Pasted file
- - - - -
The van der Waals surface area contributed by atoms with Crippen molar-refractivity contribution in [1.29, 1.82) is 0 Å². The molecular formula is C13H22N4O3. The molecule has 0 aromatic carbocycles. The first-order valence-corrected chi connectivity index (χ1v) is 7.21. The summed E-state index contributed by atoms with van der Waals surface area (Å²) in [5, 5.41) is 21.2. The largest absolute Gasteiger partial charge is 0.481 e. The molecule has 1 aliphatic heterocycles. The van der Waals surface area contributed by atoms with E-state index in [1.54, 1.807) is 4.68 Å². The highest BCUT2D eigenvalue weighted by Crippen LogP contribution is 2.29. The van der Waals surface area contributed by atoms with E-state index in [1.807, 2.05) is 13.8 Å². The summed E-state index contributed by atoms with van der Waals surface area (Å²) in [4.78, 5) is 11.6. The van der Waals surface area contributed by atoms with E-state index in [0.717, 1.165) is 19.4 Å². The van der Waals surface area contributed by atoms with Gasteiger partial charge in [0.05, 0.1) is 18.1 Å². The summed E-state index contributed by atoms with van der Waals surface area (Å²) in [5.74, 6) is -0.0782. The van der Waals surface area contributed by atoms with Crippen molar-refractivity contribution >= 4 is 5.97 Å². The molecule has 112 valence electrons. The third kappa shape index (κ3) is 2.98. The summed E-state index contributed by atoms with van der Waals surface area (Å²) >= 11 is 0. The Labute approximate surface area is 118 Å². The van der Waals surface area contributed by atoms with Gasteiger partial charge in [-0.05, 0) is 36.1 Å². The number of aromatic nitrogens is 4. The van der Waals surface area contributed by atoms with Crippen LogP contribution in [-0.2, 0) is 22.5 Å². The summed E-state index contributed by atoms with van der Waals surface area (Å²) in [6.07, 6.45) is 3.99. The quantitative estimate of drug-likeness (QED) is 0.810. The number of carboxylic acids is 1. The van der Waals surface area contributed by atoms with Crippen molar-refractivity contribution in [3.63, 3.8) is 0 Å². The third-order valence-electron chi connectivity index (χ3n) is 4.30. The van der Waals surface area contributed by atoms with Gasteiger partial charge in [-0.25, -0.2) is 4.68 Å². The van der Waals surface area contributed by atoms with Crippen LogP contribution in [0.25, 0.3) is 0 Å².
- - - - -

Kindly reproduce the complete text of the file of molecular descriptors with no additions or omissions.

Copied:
The van der Waals surface area contributed by atoms with Crippen molar-refractivity contribution in [1.29, 1.82) is 0 Å². The molecular formula is C13H22N4O3. The molecule has 0 aromatic carbocycles. The first-order valence-corrected chi connectivity index (χ1v) is 7.21. The summed E-state index contributed by atoms with van der Waals surface area (Å²) in [5, 5.41) is 21.2. The largest absolute Gasteiger partial charge is 0.481 e. The molecule has 1 aliphatic heterocycles. The van der Waals surface area contributed by atoms with E-state index in [1.54, 1.807) is 4.68 Å². The highest BCUT2D eigenvalue weighted by Crippen LogP contribution is 2.29. The van der Waals surface area contributed by atoms with E-state index in [1.807, 2.05) is 13.8 Å². The summed E-state index contributed by atoms with van der Waals surface area (Å²) in [4.78, 5) is 11.6. The van der Waals surface area contributed by atoms with E-state index in [0.717, 1.165) is 19.4 Å². The van der Waals surface area contributed by atoms with Gasteiger partial charge in [0.05, 0.1) is 18.1 Å². The summed E-state index contributed by atoms with van der Waals surface area (Å²) in [5.74, 6) is -0.0782. The van der Waals surface area contributed by atoms with Crippen molar-refractivity contribution >= 4 is 5.97 Å². The molecule has 112 valence electrons. The third kappa shape index (κ3) is 2.98. The summed E-state index contributed by atoms with van der Waals surface area (Å²) >= 11 is 0. The Labute approximate surface area is 118 Å². The van der Waals surface area contributed by atoms with Gasteiger partial charge in [-0.05, 0) is 36.1 Å². The number of aromatic nitrogens is 4. The van der Waals surface area contributed by atoms with Crippen LogP contribution in [-0.2, 0) is 22.5 Å². The summed E-state index contributed by atoms with van der Waals surface area (Å²) in [6.07, 6.45) is 3.99. The quantitative estimate of drug-likeness (QED) is 0.810. The number of carboxylic acids is 1. The van der Waals surface area contributed by atoms with Crippen molar-refractivity contribution in [3.63, 3.8) is 0 Å². The third-order valence-electron chi connectivity index (χ3n) is 4.30. The van der Waals surface area contributed by atoms with Gasteiger partial charge in [-0.25, -0.2) is 4.68 Å². The van der Waals surface area contributed by atoms with Crippen LogP contribution in [0.25, 0.3) is 0 Å².